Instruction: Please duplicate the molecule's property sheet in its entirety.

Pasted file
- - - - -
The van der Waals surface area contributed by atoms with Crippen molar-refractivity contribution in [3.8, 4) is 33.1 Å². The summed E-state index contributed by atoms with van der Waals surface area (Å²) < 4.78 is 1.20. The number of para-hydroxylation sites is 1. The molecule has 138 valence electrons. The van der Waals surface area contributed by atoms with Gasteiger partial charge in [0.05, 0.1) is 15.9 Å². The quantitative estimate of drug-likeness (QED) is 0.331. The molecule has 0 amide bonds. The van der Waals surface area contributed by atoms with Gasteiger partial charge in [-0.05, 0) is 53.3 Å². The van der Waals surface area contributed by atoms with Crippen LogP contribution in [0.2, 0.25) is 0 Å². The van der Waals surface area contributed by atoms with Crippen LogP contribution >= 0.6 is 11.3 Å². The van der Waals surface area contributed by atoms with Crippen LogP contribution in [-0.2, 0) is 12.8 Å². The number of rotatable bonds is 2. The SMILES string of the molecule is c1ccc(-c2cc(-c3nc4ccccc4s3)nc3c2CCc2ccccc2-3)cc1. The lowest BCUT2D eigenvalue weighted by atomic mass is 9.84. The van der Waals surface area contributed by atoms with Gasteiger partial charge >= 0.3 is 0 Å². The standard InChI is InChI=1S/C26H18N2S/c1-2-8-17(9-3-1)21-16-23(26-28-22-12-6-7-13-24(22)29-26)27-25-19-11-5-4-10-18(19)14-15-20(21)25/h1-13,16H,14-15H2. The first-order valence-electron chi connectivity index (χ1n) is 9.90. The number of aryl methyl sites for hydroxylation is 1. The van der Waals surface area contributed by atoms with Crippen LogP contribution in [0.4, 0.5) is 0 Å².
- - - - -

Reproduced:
The van der Waals surface area contributed by atoms with Crippen molar-refractivity contribution in [3.8, 4) is 33.1 Å². The summed E-state index contributed by atoms with van der Waals surface area (Å²) < 4.78 is 1.20. The number of para-hydroxylation sites is 1. The molecule has 138 valence electrons. The van der Waals surface area contributed by atoms with Gasteiger partial charge in [0.05, 0.1) is 15.9 Å². The quantitative estimate of drug-likeness (QED) is 0.331. The molecule has 0 amide bonds. The van der Waals surface area contributed by atoms with Gasteiger partial charge in [-0.05, 0) is 53.3 Å². The van der Waals surface area contributed by atoms with Crippen LogP contribution in [0.2, 0.25) is 0 Å². The van der Waals surface area contributed by atoms with Crippen LogP contribution >= 0.6 is 11.3 Å². The van der Waals surface area contributed by atoms with Crippen LogP contribution in [-0.2, 0) is 12.8 Å². The number of rotatable bonds is 2. The SMILES string of the molecule is c1ccc(-c2cc(-c3nc4ccccc4s3)nc3c2CCc2ccccc2-3)cc1. The lowest BCUT2D eigenvalue weighted by atomic mass is 9.84. The van der Waals surface area contributed by atoms with Gasteiger partial charge >= 0.3 is 0 Å². The standard InChI is InChI=1S/C26H18N2S/c1-2-8-17(9-3-1)21-16-23(26-28-22-12-6-7-13-24(22)29-26)27-25-19-11-5-4-10-18(19)14-15-20(21)25/h1-13,16H,14-15H2. The first-order valence-electron chi connectivity index (χ1n) is 9.90. The number of aryl methyl sites for hydroxylation is 1. The van der Waals surface area contributed by atoms with Crippen LogP contribution in [0.4, 0.5) is 0 Å².